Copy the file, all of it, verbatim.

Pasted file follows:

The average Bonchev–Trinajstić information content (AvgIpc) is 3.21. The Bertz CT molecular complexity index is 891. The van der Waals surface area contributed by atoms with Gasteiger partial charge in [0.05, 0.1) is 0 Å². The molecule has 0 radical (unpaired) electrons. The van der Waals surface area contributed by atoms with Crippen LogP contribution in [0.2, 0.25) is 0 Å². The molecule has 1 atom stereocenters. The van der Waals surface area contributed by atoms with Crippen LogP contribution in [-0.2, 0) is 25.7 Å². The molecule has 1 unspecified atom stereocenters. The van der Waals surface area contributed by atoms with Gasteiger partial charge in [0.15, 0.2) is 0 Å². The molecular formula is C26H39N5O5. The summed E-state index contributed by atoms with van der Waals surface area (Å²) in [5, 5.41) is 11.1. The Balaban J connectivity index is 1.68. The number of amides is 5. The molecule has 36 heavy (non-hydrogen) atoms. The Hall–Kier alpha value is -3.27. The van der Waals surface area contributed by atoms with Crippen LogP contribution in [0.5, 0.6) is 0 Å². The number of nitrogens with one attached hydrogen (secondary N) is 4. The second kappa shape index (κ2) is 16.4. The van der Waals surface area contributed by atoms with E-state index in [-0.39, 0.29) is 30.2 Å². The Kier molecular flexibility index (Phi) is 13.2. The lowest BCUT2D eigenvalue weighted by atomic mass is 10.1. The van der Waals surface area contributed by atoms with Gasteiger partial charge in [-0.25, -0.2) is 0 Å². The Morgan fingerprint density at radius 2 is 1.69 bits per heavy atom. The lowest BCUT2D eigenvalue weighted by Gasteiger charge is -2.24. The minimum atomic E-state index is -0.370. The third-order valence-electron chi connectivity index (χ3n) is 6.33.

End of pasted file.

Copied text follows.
The average Bonchev–Trinajstić information content (AvgIpc) is 3.21. The Bertz CT molecular complexity index is 891. The van der Waals surface area contributed by atoms with Gasteiger partial charge in [0.05, 0.1) is 0 Å². The molecule has 0 radical (unpaired) electrons. The van der Waals surface area contributed by atoms with Crippen LogP contribution in [0.2, 0.25) is 0 Å². The molecule has 1 atom stereocenters. The van der Waals surface area contributed by atoms with Crippen LogP contribution in [-0.2, 0) is 25.7 Å². The molecule has 1 unspecified atom stereocenters. The van der Waals surface area contributed by atoms with Gasteiger partial charge in [0.15, 0.2) is 0 Å². The molecular formula is C26H39N5O5. The summed E-state index contributed by atoms with van der Waals surface area (Å²) in [5, 5.41) is 11.1. The Balaban J connectivity index is 1.68. The number of amides is 5. The molecule has 36 heavy (non-hydrogen) atoms. The Hall–Kier alpha value is -3.27. The van der Waals surface area contributed by atoms with Crippen LogP contribution in [0.5, 0.6) is 0 Å². The number of nitrogens with one attached hydrogen (secondary N) is 4. The second kappa shape index (κ2) is 16.4. The van der Waals surface area contributed by atoms with E-state index in [-0.39, 0.29) is 30.2 Å². The Kier molecular flexibility index (Phi) is 13.2. The lowest BCUT2D eigenvalue weighted by atomic mass is 10.1. The van der Waals surface area contributed by atoms with Gasteiger partial charge in [-0.25, -0.2) is 0 Å². The Morgan fingerprint density at radius 2 is 1.69 bits per heavy atom. The lowest BCUT2D eigenvalue weighted by Gasteiger charge is -2.24. The minimum atomic E-state index is -0.370. The third-order valence-electron chi connectivity index (χ3n) is 6.33.